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Exp Neurol. 2004 May;187(1):1-10.

Neuroinflammation, COX-2, and ALS--a dual role?

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Department of Neurology, University of Michigan, Ann Arbor, MI 48109, USA.


Although the root cause of many neurodegenerative diseases is unknown, neuroinflammation may play a key role in these types of disease, including amyotrophic lateral sclerosis (ALS). In the context of neurodegeneration, it is unclear if the disease is propagated through inflammation, or whether in contrast, evidence of inflammation reflects an attempt to protect against further cellular injury. Inflammatory pathways involving the cyclooxygenase (COX) enzymes and subsequent generation of prostaglandins are potential target sites for treatments to halt the progression of ALS. In the CNS, COX enzymes are localized to neurons, astrocytes, and microglia and can be induced under various conditions. In addition, there appears to be a dual role for the prostaglandin products of COX enzymes in the nervous system. Some prostaglandins promote the survival of neurons, while others promote apoptosis. In this review, the pathways of COX activity and prostaglandin production form the center of the debate regarding the dual nature of neuroinflammation. We will also discuss how this duality may affect future treatments for neurodegenerative diseases such as ALS.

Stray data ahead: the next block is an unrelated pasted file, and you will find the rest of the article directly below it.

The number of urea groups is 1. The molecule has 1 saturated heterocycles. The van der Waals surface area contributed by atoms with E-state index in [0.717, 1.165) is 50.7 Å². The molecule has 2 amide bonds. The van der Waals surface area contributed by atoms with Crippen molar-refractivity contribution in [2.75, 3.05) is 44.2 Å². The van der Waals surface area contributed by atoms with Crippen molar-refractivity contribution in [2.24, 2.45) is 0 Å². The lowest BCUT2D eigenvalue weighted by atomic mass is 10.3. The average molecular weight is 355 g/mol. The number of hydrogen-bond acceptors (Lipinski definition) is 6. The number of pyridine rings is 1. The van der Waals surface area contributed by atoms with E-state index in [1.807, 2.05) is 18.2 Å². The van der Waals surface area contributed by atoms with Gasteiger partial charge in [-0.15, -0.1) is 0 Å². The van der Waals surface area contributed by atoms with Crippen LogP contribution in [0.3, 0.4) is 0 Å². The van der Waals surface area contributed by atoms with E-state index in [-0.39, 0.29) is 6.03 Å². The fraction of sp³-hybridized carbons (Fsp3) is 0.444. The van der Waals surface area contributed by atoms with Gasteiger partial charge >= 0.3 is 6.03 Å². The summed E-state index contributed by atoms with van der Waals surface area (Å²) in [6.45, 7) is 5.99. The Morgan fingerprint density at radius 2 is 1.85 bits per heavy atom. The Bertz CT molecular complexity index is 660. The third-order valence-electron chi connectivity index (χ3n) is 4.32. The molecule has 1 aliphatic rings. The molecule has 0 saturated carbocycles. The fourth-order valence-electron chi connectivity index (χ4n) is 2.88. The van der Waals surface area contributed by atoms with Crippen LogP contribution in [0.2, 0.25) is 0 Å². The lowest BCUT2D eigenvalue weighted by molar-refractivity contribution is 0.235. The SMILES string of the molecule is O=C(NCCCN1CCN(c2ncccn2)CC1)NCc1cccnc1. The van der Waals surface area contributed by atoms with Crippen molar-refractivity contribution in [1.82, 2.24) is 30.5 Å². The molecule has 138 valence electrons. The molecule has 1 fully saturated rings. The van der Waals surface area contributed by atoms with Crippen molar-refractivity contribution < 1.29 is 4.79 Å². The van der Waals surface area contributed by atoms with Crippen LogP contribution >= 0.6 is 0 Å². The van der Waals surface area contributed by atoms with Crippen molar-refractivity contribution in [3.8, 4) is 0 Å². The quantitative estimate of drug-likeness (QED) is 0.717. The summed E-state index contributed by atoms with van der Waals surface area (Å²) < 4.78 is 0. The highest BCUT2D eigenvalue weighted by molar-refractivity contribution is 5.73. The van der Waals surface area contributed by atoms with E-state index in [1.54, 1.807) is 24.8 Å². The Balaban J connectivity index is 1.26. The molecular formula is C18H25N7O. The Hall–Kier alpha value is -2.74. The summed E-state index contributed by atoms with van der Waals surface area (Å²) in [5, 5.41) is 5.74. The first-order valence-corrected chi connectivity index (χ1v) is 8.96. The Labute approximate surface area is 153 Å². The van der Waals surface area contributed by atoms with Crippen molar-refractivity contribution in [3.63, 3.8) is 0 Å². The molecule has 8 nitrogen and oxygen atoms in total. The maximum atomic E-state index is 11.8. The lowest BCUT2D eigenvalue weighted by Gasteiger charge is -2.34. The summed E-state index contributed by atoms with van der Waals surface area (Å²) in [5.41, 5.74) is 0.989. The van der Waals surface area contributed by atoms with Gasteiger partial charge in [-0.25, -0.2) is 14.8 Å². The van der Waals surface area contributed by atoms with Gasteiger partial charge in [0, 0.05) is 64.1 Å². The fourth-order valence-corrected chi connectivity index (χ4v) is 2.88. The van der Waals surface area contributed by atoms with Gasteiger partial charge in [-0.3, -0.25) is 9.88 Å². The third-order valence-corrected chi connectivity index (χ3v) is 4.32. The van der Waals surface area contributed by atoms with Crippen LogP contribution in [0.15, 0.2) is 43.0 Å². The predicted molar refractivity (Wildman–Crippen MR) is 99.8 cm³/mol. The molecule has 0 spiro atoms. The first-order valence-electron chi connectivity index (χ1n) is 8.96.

[Indexed for MEDLINE]

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